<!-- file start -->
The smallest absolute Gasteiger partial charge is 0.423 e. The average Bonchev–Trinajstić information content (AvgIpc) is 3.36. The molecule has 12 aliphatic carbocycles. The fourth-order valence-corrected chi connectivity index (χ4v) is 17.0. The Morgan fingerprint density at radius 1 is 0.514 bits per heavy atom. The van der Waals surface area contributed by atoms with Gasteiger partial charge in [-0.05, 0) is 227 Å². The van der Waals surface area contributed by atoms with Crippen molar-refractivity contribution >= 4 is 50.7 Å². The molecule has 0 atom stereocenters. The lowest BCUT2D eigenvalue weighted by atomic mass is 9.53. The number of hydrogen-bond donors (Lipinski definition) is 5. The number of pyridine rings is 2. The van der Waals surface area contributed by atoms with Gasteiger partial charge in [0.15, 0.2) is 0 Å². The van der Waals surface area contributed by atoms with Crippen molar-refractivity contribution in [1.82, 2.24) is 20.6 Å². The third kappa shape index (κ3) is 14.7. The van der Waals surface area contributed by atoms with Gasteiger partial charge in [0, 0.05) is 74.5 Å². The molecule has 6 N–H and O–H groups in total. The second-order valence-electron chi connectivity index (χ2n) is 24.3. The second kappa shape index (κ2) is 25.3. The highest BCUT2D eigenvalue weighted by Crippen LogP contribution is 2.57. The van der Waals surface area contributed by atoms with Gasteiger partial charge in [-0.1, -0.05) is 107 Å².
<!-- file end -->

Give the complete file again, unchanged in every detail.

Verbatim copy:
The smallest absolute Gasteiger partial charge is 0.423 e. The average Bonchev–Trinajstić information content (AvgIpc) is 3.36. The molecule has 12 aliphatic carbocycles. The fourth-order valence-corrected chi connectivity index (χ4v) is 17.0. The Morgan fingerprint density at radius 1 is 0.514 bits per heavy atom. The van der Waals surface area contributed by atoms with Gasteiger partial charge in [-0.05, 0) is 227 Å². The van der Waals surface area contributed by atoms with Crippen molar-refractivity contribution >= 4 is 50.7 Å². The molecule has 0 atom stereocenters. The lowest BCUT2D eigenvalue weighted by atomic mass is 9.53. The number of hydrogen-bond donors (Lipinski definition) is 5. The number of pyridine rings is 2. The van der Waals surface area contributed by atoms with Gasteiger partial charge in [0.15, 0.2) is 0 Å². The van der Waals surface area contributed by atoms with Crippen molar-refractivity contribution in [1.82, 2.24) is 20.6 Å². The third kappa shape index (κ3) is 14.7. The van der Waals surface area contributed by atoms with Gasteiger partial charge in [0, 0.05) is 74.5 Å². The molecule has 6 N–H and O–H groups in total. The second-order valence-electron chi connectivity index (χ2n) is 24.3. The second kappa shape index (κ2) is 25.3. The highest BCUT2D eigenvalue weighted by Crippen LogP contribution is 2.57. The van der Waals surface area contributed by atoms with Gasteiger partial charge in [-0.1, -0.05) is 107 Å².